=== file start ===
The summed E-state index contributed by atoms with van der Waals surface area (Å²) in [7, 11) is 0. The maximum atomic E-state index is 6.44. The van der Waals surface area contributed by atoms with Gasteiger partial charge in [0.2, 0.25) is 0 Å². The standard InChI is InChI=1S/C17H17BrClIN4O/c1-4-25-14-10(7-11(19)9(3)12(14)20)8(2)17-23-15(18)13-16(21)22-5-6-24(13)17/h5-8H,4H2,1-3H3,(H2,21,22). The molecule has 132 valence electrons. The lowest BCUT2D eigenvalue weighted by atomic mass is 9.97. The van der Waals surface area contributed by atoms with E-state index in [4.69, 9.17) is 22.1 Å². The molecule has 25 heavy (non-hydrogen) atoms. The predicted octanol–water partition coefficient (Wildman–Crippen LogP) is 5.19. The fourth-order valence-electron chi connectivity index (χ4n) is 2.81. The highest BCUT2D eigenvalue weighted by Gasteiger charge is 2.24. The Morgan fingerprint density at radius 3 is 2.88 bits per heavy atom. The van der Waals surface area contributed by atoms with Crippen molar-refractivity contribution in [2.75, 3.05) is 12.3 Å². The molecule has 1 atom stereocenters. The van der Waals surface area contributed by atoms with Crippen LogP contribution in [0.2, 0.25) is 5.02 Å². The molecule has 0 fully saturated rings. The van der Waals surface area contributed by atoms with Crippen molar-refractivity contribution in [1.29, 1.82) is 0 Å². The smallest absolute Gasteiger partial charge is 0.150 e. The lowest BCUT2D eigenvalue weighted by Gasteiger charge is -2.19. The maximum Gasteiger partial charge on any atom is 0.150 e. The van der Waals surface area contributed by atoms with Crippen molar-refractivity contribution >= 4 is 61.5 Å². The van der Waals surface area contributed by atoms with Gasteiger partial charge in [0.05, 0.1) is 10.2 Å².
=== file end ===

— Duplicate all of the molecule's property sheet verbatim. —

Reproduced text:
The summed E-state index contributed by atoms with van der Waals surface area (Å²) in [7, 11) is 0. The maximum atomic E-state index is 6.44. The van der Waals surface area contributed by atoms with Gasteiger partial charge in [0.2, 0.25) is 0 Å². The standard InChI is InChI=1S/C17H17BrClIN4O/c1-4-25-14-10(7-11(19)9(3)12(14)20)8(2)17-23-15(18)13-16(21)22-5-6-24(13)17/h5-8H,4H2,1-3H3,(H2,21,22). The molecule has 132 valence electrons. The lowest BCUT2D eigenvalue weighted by atomic mass is 9.97. The van der Waals surface area contributed by atoms with E-state index in [4.69, 9.17) is 22.1 Å². The molecule has 25 heavy (non-hydrogen) atoms. The predicted octanol–water partition coefficient (Wildman–Crippen LogP) is 5.19. The fourth-order valence-electron chi connectivity index (χ4n) is 2.81. The highest BCUT2D eigenvalue weighted by Gasteiger charge is 2.24. The Morgan fingerprint density at radius 3 is 2.88 bits per heavy atom. The van der Waals surface area contributed by atoms with Crippen molar-refractivity contribution in [2.75, 3.05) is 12.3 Å². The molecule has 1 atom stereocenters. The van der Waals surface area contributed by atoms with Crippen LogP contribution in [0.2, 0.25) is 5.02 Å². The molecule has 0 fully saturated rings. The van der Waals surface area contributed by atoms with Crippen molar-refractivity contribution in [1.29, 1.82) is 0 Å². The smallest absolute Gasteiger partial charge is 0.150 e. The lowest BCUT2D eigenvalue weighted by Gasteiger charge is -2.19. The maximum Gasteiger partial charge on any atom is 0.150 e. The van der Waals surface area contributed by atoms with Crippen molar-refractivity contribution >= 4 is 61.5 Å². The van der Waals surface area contributed by atoms with Gasteiger partial charge in [0.05, 0.1) is 10.2 Å².